Chhattisgarh Fieldsite in Central India
Primary Site Researcher
Dr. Peggy Froerer is a Research Lecturer in Anthropology at Brunel University. She completed her PhD in 2002 at the London School of Anthropology, where she remained for a further two years as a Research Fellow.
She has worked in a mixed, Hindu/Christian adivasi (tribal) community in Chhattisgarh, central India since 1997. Her doctoral thesis (in press, Berghahn) examined the emergence of Hindu nationalism in this community. Much of her recent work is concerned with the way in which children acquire the cultural knowledge and concepts held by adult members of their community. One aspect of her current research focuses on children’s understanding of illness and healing, with a specific focus on children’s reasoning about natural and supernatural illness causality. She is also interested in the issue of social group identification, and a second aspect of her work explores the cultural and cognitive processes by which children are come to know and articulate an understanding of the social groupings to which they affiliate themselves and from which they exclude others.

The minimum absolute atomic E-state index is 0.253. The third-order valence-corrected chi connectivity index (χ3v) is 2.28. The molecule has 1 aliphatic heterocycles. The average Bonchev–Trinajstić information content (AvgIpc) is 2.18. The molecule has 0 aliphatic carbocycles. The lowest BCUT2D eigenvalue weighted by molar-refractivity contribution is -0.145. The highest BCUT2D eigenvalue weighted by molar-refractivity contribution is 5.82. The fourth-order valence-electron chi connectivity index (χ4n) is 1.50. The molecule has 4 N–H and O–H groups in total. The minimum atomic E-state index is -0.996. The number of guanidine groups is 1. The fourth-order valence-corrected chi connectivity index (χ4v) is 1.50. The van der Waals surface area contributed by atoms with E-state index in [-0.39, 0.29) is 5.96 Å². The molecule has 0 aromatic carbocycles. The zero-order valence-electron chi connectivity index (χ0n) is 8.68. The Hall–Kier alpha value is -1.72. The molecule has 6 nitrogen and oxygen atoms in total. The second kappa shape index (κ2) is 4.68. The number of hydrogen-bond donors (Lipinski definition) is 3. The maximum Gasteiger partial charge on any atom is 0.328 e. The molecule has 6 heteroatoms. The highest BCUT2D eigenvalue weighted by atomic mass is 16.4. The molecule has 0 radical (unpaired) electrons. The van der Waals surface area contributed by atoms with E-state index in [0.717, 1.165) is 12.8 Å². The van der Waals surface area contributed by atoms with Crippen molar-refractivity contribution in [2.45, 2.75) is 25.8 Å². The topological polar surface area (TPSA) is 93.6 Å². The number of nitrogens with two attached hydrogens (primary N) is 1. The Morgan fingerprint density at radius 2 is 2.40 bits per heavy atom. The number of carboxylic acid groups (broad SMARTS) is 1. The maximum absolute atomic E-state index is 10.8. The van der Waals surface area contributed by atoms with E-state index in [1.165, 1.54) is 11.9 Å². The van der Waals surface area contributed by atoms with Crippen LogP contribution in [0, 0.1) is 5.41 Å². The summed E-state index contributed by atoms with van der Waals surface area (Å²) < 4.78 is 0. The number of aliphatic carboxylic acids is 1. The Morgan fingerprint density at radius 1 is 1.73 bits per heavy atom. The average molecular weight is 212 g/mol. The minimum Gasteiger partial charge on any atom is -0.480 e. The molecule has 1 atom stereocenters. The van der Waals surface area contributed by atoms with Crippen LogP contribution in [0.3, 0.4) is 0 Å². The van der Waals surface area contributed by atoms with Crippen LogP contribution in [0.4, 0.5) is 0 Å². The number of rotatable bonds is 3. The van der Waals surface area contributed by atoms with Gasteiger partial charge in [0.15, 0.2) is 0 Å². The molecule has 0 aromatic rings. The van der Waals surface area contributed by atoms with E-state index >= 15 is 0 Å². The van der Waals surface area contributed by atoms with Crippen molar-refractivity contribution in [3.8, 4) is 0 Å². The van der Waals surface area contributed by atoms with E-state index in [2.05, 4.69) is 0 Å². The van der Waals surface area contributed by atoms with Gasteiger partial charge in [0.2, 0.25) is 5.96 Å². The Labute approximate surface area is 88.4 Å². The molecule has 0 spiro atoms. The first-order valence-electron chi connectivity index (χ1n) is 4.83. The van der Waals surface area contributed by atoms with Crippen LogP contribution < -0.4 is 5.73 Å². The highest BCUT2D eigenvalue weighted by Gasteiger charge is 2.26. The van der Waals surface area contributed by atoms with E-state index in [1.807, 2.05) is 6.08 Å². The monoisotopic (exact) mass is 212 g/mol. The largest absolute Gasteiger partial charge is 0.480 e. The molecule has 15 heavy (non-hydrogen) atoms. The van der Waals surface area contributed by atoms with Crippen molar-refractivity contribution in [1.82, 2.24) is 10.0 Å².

Mohanpur Village, Chhattisgarh, Central India, in one of the more densely forested regions of central India. It is located 1.5 hours from the nearest town (Korba) and is reachable by jeep. There is no electricity or running water.
950 in February 2005.
Chetriboli, a dialect of Chhattisgarhi (which is a dialect of Hindi); spoken by all villagers.
Kurukh, a Dravidian language; spoken by the Oraonss
Group Identity / Ethnicity
The village is divided into 8 jatis (castes or social groups), 93% of whom are adivasi, or ‘Scheduled Tribe’. Groups categorised as ‘Scheduled Tribes’ in India today are generally those formerly called ‘tribes’ by the British. The identification of ‘tribes’ thus involved a relationship between the British concept of the more ‘civilized’ Hindu society, defined by their understanding of the caste system, and the ‘primitive’, wild periphery which dotted the edges of its social and geographical domain. Groups that could not be classified into major caste or religious categories were labelled instead on the basis of the general impression about their physical and socio-cultural isolation from mainstream, caste-bound Indian society.
Local adivasi groups include Ratiya Kanwar, Majhuar, Dudh Kanwar and Oraon; non-adivasi groups include Yadav, Panika, Chohan, and Lohar. All groups are Hindu except for the Oraon adivasis, who are all Christian.